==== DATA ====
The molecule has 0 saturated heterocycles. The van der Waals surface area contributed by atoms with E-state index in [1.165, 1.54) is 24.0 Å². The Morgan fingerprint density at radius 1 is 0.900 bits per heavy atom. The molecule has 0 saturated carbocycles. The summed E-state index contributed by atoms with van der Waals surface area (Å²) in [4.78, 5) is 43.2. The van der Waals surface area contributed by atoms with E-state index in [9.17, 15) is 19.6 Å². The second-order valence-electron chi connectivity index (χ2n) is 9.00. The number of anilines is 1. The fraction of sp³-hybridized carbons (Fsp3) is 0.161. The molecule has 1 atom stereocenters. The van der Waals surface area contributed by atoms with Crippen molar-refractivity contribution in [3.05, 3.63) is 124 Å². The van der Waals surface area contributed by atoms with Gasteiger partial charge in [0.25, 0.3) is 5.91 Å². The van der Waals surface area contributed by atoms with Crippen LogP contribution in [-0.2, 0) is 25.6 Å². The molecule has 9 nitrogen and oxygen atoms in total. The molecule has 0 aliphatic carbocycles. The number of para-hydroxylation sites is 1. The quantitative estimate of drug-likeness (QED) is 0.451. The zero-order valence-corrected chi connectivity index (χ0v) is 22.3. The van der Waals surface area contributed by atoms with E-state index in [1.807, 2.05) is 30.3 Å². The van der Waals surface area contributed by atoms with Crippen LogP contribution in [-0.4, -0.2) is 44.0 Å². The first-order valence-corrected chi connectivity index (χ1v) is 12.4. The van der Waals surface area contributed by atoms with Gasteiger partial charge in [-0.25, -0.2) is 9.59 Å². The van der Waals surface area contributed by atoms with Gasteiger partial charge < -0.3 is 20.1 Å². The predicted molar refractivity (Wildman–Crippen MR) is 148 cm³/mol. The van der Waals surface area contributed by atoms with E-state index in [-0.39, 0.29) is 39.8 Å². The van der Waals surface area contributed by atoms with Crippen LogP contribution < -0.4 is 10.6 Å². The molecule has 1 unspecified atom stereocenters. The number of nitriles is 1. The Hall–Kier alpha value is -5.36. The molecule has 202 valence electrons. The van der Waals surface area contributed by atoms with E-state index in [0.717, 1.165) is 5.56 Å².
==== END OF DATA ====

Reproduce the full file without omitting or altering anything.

The molecule has 0 saturated heterocycles. The van der Waals surface area contributed by atoms with E-state index in [1.165, 1.54) is 24.0 Å². The Morgan fingerprint density at radius 1 is 0.900 bits per heavy atom. The molecule has 0 saturated carbocycles. The summed E-state index contributed by atoms with van der Waals surface area (Å²) in [4.78, 5) is 43.2. The van der Waals surface area contributed by atoms with E-state index in [9.17, 15) is 19.6 Å². The second-order valence-electron chi connectivity index (χ2n) is 9.00. The number of anilines is 1. The fraction of sp³-hybridized carbons (Fsp3) is 0.161. The molecule has 1 atom stereocenters. The van der Waals surface area contributed by atoms with Crippen molar-refractivity contribution in [3.05, 3.63) is 124 Å². The van der Waals surface area contributed by atoms with Gasteiger partial charge in [0.25, 0.3) is 5.91 Å². The van der Waals surface area contributed by atoms with Crippen LogP contribution in [-0.2, 0) is 25.6 Å². The molecule has 9 nitrogen and oxygen atoms in total. The molecule has 0 aliphatic carbocycles. The number of para-hydroxylation sites is 1. The quantitative estimate of drug-likeness (QED) is 0.451. The zero-order valence-corrected chi connectivity index (χ0v) is 22.3. The van der Waals surface area contributed by atoms with E-state index in [1.807, 2.05) is 30.3 Å². The van der Waals surface area contributed by atoms with Crippen LogP contribution in [-0.4, -0.2) is 44.0 Å². The first-order valence-corrected chi connectivity index (χ1v) is 12.4. The van der Waals surface area contributed by atoms with Gasteiger partial charge in [-0.25, -0.2) is 9.59 Å². The van der Waals surface area contributed by atoms with Gasteiger partial charge < -0.3 is 20.1 Å². The predicted molar refractivity (Wildman–Crippen MR) is 148 cm³/mol. The van der Waals surface area contributed by atoms with E-state index in [-0.39, 0.29) is 39.8 Å². The van der Waals surface area contributed by atoms with Crippen LogP contribution < -0.4 is 10.6 Å². The molecule has 1 unspecified atom stereocenters. The number of nitriles is 1. The Hall–Kier alpha value is -5.36. The molecule has 202 valence electrons. The van der Waals surface area contributed by atoms with E-state index in [0.717, 1.165) is 5.56 Å².